A success story of technology helping third-world farmers:
Ajit Singh, a farmer in the poor northern state of Uttar Pradesh, had never seen a computer until four years ago when ITC, the Indian agribusiness-to-hotels conglomerate, installed a PC in his village, Kurthia.
Now the thin 47-year-old farmer visits the ITC station, known as an "e-choupal" after the Hindi term for "gathering place", every day for online access to news-papers, crop prices, weather forecasts and farming techniques. As ITC's village manager, he passes on what he gleans to fellow farmers. ...
The result has been a big jump in crop productivity. Annual incomes in Kurthia have risen from Rs40,000- Rs50,000 ($1,000-$1,230) before e-choupal to Rs100,000- Rs120,000 now, says Mr Singh.
Gee. You know what could be really helpful in trying to spread this sort of thing? An extremely rugged, very low-power laptop (for long battery life) with sophisticated built-in wireless networking, designed for easy field repairs, with audio-visual features built in to help guide semi-literates through the UI. Kinda like the machine being built by One Laptop Per Child.
But alas, Mr. Singh is not a child, and so he is not in OLPC's target user base. Which remains, as before, children only. Though the project's direction is changing in other respects, as project founder and leader Nicholas Negroponte explains:
"I think that means and ends, as often happens, got confused," he says. "The mission is learning and children. The means of achieving that were, amongst others, open source and constructionism. In the process of doing that, open source in particular became an end in itself, and we made decisions along the way to remain very pure in open source that were not in the long-term interest of the project."So, open source is no longer part of the mission, to the general distress of techies associated with the project. And constructivism was never much of a guiding star to begin with --- stripped to its essence, it amounts to asserting that if you give kids computers and leave them alone, they'll figure out what to do with them entirely on their own. (Indeed, some of them will, and they are the sort of people who tend to wind up at MIT --- which explains the appeal of that philosophy there. But the rest of them need lesson plans.)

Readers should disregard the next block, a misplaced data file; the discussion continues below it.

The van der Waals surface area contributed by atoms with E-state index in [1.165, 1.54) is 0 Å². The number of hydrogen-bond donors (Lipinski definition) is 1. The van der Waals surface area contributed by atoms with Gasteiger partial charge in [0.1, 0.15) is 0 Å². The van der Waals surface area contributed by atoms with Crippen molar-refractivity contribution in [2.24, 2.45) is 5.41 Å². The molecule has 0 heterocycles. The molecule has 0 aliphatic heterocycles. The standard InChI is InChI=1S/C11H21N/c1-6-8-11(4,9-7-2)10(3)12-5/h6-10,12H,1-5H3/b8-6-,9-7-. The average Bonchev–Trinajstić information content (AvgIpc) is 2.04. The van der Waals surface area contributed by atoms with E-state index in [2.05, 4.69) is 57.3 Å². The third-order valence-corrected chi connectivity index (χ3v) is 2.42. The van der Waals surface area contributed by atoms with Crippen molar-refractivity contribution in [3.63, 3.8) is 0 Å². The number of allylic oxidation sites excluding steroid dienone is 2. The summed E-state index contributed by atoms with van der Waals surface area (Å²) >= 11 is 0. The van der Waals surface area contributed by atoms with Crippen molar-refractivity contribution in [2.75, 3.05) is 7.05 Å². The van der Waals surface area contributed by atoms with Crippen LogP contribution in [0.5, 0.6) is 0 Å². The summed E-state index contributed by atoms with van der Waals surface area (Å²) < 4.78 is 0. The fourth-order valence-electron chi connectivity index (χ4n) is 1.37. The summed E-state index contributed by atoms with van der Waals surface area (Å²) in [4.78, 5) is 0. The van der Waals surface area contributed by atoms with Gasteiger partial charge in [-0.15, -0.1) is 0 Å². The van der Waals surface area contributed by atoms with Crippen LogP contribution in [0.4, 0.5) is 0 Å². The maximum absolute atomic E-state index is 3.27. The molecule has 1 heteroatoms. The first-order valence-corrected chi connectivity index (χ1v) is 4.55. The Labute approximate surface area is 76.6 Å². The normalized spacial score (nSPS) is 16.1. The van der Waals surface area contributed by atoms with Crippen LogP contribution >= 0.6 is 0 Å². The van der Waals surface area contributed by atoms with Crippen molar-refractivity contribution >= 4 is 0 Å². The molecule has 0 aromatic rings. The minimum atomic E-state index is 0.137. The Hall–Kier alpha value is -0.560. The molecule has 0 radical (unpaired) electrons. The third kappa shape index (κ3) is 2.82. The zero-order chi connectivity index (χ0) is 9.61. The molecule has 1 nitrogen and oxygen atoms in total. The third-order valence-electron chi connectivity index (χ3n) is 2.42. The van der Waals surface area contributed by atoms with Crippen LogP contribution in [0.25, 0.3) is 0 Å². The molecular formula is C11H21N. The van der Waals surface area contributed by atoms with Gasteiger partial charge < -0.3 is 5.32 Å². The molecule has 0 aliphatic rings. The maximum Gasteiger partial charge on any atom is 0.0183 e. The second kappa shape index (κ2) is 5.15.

In short, the goal of the project seems to devolve into getting computer hardware --- specifically their own hardware (recall OLPC's contentious and combative approach to anyone else in their space, like Intel's Classmate) --- into childrens' hands by any means necessary. As acknowledged by new project CEO Charles Kane:
"The OLPC mission is a great endeavor, but the mission is to get the technology in the hands of as many children as possible," he said. "Whether that technology is from one operating system or another, one piece of hardware or another, or supplied or supported by one consulting company or another doesn't matter."
"It's about getting it into kids' hands," he continued. "Anything that is contrary to that objective, and limits that objective, is against what the program stands for."
Which brings me to the question I was asking more than a year ago --- why just kids? Why just huge, bloc government deployments? Why not give them to anyone in the third world with a use for them? Why not just sell the damn things, and let the people in the third world themselves figure out what they're good for?
And to answer that, you've got to go back to what this project is really about. "Helping the children" will get Nicholas invited to the cool parties at Davos. "Selling computers" will not.
More: Here's one suggestion: a deployment plan modeled on what Grameen is already doing with cell phones: extending loans to local cooperatives which buy the gizmo and rent access. A similar model has been used in Nicaragua to fund deployment of local solar power systems in areas where there is no power grid; those are a heck of a lot more expensive than an OLPC unit.